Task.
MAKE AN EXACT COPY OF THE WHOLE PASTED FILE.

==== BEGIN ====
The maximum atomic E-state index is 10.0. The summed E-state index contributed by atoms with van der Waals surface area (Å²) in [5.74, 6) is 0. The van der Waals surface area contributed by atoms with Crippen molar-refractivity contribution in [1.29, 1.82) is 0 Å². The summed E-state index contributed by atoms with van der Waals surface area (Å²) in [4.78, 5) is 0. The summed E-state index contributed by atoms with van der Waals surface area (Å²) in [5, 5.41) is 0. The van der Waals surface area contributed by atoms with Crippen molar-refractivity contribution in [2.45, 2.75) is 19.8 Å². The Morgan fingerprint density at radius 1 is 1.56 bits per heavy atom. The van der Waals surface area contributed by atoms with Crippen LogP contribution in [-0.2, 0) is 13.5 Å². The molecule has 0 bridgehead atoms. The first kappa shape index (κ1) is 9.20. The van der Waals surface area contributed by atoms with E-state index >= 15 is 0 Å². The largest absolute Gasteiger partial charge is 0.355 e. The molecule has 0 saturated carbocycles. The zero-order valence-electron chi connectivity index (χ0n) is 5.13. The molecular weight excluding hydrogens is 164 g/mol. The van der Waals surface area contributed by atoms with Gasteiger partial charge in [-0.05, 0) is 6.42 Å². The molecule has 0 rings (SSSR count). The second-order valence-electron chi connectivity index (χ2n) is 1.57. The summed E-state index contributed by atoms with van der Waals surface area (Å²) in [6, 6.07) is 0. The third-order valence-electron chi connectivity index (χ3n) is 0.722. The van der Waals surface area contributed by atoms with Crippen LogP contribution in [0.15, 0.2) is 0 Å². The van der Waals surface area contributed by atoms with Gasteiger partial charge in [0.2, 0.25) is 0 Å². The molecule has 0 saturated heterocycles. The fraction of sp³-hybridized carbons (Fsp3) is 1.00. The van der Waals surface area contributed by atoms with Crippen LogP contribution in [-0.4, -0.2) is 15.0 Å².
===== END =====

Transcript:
The maximum atomic E-state index is 10.0. The summed E-state index contributed by atoms with van der Waals surface area (Å²) in [5.74, 6) is 0. The van der Waals surface area contributed by atoms with Crippen molar-refractivity contribution in [1.29, 1.82) is 0 Å². The summed E-state index contributed by atoms with van der Waals surface area (Å²) in [4.78, 5) is 0. The summed E-state index contributed by atoms with van der Waals surface area (Å²) in [5, 5.41) is 0. The van der Waals surface area contributed by atoms with Crippen molar-refractivity contribution in [2.45, 2.75) is 19.8 Å². The Morgan fingerprint density at radius 1 is 1.56 bits per heavy atom. The van der Waals surface area contributed by atoms with Crippen LogP contribution in [-0.2, 0) is 13.5 Å². The molecule has 0 bridgehead atoms. The first kappa shape index (κ1) is 9.20. The van der Waals surface area contributed by atoms with E-state index >= 15 is 0 Å². The largest absolute Gasteiger partial charge is 0.355 e. The molecule has 0 saturated carbocycles. The zero-order valence-electron chi connectivity index (χ0n) is 5.13. The molecular weight excluding hydrogens is 164 g/mol. The van der Waals surface area contributed by atoms with Gasteiger partial charge in [-0.05, 0) is 6.42 Å². The molecule has 0 rings (SSSR count). The second-order valence-electron chi connectivity index (χ2n) is 1.57. The summed E-state index contributed by atoms with van der Waals surface area (Å²) in [6, 6.07) is 0. The third-order valence-electron chi connectivity index (χ3n) is 0.722. The van der Waals surface area contributed by atoms with Crippen LogP contribution in [0.15, 0.2) is 0 Å². The van der Waals surface area contributed by atoms with Gasteiger partial charge in [0.2, 0.25) is 0 Å². The molecule has 0 saturated heterocycles. The fraction of sp³-hybridized carbons (Fsp3) is 1.00. The van der Waals surface area contributed by atoms with Crippen LogP contribution in [-0.4, -0.2) is 15.0 Å².